India is a country with many castes, creeds, religions, and cultures. It is a place where different religious people live together peacefully and happily, despite different cultures.
It is surrounded with thousand years old temples and worship places which is still appreciated and visited. India is the home of many religions like Hinduism, Jainism, Buddhism, and Sikhism. They are distinguished from culture and ethics.
When it comes to religion, people describe or publicize their beliefs, faith, culture, and custom through art. There is an alluring connection between art and religion.
It shows drawing out about the culture they follow and what is their perception about things? What is the story behind the art? There are some stories hidden in the arts, which are described in the form of art.
Let us take the example of Pichwai Paintings. This is a type of painting that was introduced 400 years ago in India, Rajasthan, Udaipur, in the town called Nathdwara. It is art made in cloth and is beautifully painted and hanged as a curtain back to the idol of Srinathji.
What led to the origin of Pichwai Painting?
In the late 16th century, artists used to paint many arts in cloths and ply them in temples; this led to the origination of Pichwai Paintings. The main motive behind Pichwai Paintings is to unfold the story of Krishna.
The idol is a beautiful posture of Krishna with the right hand around the waist, and the left hand raised above like holding a mountain.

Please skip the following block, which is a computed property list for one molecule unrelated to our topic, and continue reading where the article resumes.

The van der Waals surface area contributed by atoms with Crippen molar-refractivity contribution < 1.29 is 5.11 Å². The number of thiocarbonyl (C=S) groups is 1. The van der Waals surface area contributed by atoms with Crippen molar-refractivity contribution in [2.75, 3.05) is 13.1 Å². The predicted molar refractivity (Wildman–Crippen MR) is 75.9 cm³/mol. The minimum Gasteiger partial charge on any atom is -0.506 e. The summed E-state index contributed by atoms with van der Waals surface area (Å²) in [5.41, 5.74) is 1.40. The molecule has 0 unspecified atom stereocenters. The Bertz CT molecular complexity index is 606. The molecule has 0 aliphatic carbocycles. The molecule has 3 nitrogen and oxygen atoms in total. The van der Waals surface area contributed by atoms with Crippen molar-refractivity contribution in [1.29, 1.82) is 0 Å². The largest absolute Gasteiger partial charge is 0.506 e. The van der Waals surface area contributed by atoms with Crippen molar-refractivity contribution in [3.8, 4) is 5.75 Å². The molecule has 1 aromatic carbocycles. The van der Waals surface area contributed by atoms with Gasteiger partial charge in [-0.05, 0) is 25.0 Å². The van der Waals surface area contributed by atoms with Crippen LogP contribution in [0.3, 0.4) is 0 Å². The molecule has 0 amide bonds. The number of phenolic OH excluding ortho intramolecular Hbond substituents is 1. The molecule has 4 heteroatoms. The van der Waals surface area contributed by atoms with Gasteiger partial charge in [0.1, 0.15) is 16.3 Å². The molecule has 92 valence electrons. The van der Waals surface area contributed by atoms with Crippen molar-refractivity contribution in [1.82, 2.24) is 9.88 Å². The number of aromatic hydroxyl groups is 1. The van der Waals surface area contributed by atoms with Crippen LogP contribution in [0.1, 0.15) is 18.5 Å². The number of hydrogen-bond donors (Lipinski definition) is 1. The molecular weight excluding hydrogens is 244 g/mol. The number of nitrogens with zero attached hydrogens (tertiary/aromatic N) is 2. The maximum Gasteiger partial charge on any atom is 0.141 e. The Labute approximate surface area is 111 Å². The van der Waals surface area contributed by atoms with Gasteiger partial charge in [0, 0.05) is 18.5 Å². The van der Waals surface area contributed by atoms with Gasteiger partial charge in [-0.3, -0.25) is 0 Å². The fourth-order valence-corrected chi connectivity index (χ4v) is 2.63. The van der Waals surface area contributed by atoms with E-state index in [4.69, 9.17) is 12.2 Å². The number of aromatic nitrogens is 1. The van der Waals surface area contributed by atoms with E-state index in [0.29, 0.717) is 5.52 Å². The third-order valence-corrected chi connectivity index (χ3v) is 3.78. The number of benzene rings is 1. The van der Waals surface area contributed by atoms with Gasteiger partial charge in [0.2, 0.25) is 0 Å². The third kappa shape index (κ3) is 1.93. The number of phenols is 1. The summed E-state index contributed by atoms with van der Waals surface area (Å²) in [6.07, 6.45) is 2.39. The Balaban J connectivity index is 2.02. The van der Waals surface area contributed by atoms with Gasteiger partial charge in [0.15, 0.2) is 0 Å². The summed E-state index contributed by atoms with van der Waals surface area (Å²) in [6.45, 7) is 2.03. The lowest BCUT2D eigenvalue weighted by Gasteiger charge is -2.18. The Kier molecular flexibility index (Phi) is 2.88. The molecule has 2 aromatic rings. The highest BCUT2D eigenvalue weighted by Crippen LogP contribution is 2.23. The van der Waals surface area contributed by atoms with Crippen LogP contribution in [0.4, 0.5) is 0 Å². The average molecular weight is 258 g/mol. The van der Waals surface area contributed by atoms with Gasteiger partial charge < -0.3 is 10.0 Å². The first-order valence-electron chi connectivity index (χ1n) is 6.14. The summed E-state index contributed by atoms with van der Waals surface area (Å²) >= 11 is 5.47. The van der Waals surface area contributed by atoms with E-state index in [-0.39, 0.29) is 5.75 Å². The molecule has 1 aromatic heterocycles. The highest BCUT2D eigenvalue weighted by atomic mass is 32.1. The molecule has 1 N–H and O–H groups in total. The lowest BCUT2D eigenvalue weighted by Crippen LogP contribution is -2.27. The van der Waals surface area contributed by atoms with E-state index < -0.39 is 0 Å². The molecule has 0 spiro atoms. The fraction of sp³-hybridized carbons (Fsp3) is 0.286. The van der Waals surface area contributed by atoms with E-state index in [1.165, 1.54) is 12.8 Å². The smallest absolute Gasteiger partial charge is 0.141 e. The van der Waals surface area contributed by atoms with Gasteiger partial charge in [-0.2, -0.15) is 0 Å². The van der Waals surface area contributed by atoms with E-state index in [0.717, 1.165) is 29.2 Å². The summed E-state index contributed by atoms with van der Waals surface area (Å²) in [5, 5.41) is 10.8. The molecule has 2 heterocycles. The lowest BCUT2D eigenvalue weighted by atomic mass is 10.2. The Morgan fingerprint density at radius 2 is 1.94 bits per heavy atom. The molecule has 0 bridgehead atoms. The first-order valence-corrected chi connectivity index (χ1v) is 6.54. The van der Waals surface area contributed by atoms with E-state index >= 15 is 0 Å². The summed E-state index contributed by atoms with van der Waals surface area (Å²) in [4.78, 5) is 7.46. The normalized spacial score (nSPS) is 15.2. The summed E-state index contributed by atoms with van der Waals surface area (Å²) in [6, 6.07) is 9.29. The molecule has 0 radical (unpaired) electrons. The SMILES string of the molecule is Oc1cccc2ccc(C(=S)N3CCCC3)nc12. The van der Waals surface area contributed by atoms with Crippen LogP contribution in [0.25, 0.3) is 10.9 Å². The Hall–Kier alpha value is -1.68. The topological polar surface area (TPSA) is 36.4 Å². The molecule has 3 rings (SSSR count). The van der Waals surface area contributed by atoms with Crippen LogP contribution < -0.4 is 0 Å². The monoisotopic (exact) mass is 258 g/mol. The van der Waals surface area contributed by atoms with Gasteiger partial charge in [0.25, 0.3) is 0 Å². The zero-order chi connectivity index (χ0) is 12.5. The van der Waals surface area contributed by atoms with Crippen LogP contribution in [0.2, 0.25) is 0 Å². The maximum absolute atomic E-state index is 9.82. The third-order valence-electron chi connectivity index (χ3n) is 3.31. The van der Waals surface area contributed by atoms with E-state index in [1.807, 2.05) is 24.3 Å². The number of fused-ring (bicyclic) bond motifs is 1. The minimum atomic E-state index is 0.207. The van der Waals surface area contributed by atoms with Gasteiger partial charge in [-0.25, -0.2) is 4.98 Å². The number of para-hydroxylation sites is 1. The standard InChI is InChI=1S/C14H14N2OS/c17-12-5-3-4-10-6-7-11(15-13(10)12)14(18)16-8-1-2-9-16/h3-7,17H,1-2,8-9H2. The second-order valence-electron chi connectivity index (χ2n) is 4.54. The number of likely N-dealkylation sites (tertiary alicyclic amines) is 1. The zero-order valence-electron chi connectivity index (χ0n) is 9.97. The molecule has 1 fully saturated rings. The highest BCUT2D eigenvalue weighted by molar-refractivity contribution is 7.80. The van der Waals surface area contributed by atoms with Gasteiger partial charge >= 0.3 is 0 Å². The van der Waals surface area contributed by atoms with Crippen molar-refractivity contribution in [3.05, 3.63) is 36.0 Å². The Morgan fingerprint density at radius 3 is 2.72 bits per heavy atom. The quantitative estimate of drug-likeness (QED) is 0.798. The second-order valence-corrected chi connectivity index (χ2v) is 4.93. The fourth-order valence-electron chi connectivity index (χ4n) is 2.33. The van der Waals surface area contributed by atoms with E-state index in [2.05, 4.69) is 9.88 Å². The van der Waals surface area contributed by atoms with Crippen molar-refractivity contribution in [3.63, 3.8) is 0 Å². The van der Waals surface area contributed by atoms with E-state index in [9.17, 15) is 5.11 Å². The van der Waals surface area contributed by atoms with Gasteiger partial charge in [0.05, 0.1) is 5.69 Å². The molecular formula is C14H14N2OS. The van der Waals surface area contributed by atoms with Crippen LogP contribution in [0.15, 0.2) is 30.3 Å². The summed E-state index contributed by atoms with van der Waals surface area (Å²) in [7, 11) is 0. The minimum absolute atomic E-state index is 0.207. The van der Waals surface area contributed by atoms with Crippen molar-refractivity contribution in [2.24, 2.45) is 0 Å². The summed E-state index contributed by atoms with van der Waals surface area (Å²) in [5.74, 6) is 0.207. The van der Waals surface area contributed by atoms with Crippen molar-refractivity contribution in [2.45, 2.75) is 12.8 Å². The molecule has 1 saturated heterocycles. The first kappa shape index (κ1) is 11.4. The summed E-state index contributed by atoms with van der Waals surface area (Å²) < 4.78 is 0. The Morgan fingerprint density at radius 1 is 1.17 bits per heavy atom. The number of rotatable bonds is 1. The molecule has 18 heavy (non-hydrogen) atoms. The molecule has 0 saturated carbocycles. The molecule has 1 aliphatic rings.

It was originally introduced in Govardhan temple in Mathura, Uttar Pradesh, but due to a sudden attack by the Mughals, the caretaker had to get away; during their travel, the idol got stuck in a place called Sihad on Banas River, which made the devotees accept it as a signal that the idol is willing to settle down here.
Therefore this gave birth to a town, Nathdwara. People of various professions wholeheartedly worked towards taking care of and developing the temple.
Paintings were made describing the story of Krishna. Then Nathdwara began to be well known for festivals such as Holi, Diwali, Janmashtami, Govardhan puja, and many more festivals connected to Lord Krishna.
To represent the different phases of Krishna, Pichwai Paintings became popular and were hung behind the idols.
This painting dangled on the temple wall and became so popular slowly that it led to being known as Nathdwara paintings. And it became so famous that every household had it as their wall painting. It also comes with other illustrations like trees, cows, peacocks, and floral designs, etc.
Now, it is advertised as a collector item by Anil Relia, who has been coming up with various miniature paintings. He has recently published two books on the art form and the artists: “Portraits of devotion” and “The Portal to Shrinathji”.
Researchers have found that the Pichwai Paintings have been compared with Pattachitra Art of Odisha, which was started as a symbol of faithfulness to Lord Jagannath of Puri.
What are the Initiatives taken today?
In this pandemic situation, it has become really difficult to entertain the physical presence of the public to advertise such paintings like Pichwai Paintings in the museum.
Many initiatives have been making rounds to keep and encourage such contemporary work and make the people and even youngsters know about such breathtaking and amazing skills.
Digitalization is an alternative for this where people can be aware, and there is a chance of increasing engagement among themselves and also with the culture and new creations.
An online program can be conducted so that the people and youth altogether can have a virtual visit to the museums for advertising those fine artwork.
India is one of the most beautiful cultures, so as the Pichwai Paintings introduced by them. There are many other arts like this which need to be introduced in the upcoming future. Let’s initiate interest and join hands to make our culture even more popular and great to be recognized in history.